The government is considering buying a jet for use by the country’s top leaders, The Marker reported Saturday, a week after Prime Minister Benjamin Netanyahu came under public criticism for spending $127,000 of public money to have a bed installed on a plane for a five-hour flight.

The plane would be purchased by the Prime Minister’s Office for use by the prime minister, president and top ministers on trips abroad. Currently Israeli leaders fly commercial or charter private flights.

The plan was first brought up for exploration in 2010 as a way to defray costs of flying the prime minister abroad, in the wake of a report at the time that the Prime Minister’s Office had spent an extra NIS 1.2 million ($300,000) to charter a wide-body plane with a bed.

In 2010 then-Kadima MK Avi Dichter said Netanyahu’s flights were costing the state NIS 17 million ($4.5 million) a year, and purchasing a plane would cost NIS 70-100 million ($18-26 million), Haaretz reported at the time. Assuming NIS 5 million ($1.3 million) a year in maintenance, Dichter said, the plane would pay for itself in seven years and save the country NIS 12 million ($3 million) a year after that.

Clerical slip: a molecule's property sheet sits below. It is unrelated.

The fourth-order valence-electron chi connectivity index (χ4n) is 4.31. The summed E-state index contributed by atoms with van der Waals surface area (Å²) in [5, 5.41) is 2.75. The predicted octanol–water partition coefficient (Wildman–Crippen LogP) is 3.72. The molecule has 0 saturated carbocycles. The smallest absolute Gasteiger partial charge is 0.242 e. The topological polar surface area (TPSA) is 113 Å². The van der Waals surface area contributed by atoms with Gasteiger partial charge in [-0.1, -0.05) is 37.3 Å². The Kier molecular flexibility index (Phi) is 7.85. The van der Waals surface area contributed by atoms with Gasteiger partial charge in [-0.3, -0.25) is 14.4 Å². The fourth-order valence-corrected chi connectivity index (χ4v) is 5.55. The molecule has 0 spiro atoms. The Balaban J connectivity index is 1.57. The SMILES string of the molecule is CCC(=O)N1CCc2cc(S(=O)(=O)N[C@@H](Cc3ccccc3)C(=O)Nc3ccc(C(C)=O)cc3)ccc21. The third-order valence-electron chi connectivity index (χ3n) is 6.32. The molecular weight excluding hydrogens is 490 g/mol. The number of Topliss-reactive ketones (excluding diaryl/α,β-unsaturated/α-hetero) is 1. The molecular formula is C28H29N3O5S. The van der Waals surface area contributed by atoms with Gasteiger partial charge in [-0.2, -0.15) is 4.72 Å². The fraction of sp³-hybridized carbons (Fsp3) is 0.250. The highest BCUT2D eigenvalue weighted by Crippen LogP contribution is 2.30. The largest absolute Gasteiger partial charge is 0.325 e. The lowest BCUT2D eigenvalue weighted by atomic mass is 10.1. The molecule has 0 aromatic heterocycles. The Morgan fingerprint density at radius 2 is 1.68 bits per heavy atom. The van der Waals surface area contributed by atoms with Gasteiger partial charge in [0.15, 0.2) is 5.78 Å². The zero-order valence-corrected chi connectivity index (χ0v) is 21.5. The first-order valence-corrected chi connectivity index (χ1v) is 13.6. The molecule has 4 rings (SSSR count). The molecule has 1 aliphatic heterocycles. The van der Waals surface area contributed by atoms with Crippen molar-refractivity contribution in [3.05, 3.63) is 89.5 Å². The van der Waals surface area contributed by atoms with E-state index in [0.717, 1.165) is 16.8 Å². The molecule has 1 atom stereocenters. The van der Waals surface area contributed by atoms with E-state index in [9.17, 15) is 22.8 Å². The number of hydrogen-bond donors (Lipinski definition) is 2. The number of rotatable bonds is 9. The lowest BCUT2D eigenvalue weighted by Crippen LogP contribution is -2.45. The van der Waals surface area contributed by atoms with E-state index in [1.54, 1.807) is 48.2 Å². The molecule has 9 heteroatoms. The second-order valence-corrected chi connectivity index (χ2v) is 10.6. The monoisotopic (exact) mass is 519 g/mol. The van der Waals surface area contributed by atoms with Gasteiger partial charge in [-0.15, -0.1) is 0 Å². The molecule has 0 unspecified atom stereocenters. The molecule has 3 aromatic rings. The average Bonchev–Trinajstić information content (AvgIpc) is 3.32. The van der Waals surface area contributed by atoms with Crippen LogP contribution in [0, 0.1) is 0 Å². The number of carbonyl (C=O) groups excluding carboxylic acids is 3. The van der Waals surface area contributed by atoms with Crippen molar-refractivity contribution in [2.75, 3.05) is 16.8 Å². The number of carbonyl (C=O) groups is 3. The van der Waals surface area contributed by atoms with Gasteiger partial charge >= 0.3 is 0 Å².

Last week, Netanyahu was blasted by politicians and the public when it emerged his request for a double bed on a flight to London for Margaret Thatcher’s funeral in April had cost the state nearly half a million shekels.

The news came as the government was discussing an unpopular slate of tax hikes and sharp cuts to public programs as part of a new state budget aimed at narrowing the deficit.

Netanyahu and some of his predecessors have come under fire for traveling in a way that critics say is too extravagant. In 2009, the state comptroller panned then-defense minister Ehud Barak for spending NIS 13,700 ($3,690) a night on a hotel room for a trip to the Paris Air Show, and wasting thousands more on empty hotel rooms.

According to Haaretz, former prime minister Ehud Olmert also chartered planes on several occasions and requested bedrooms be installed.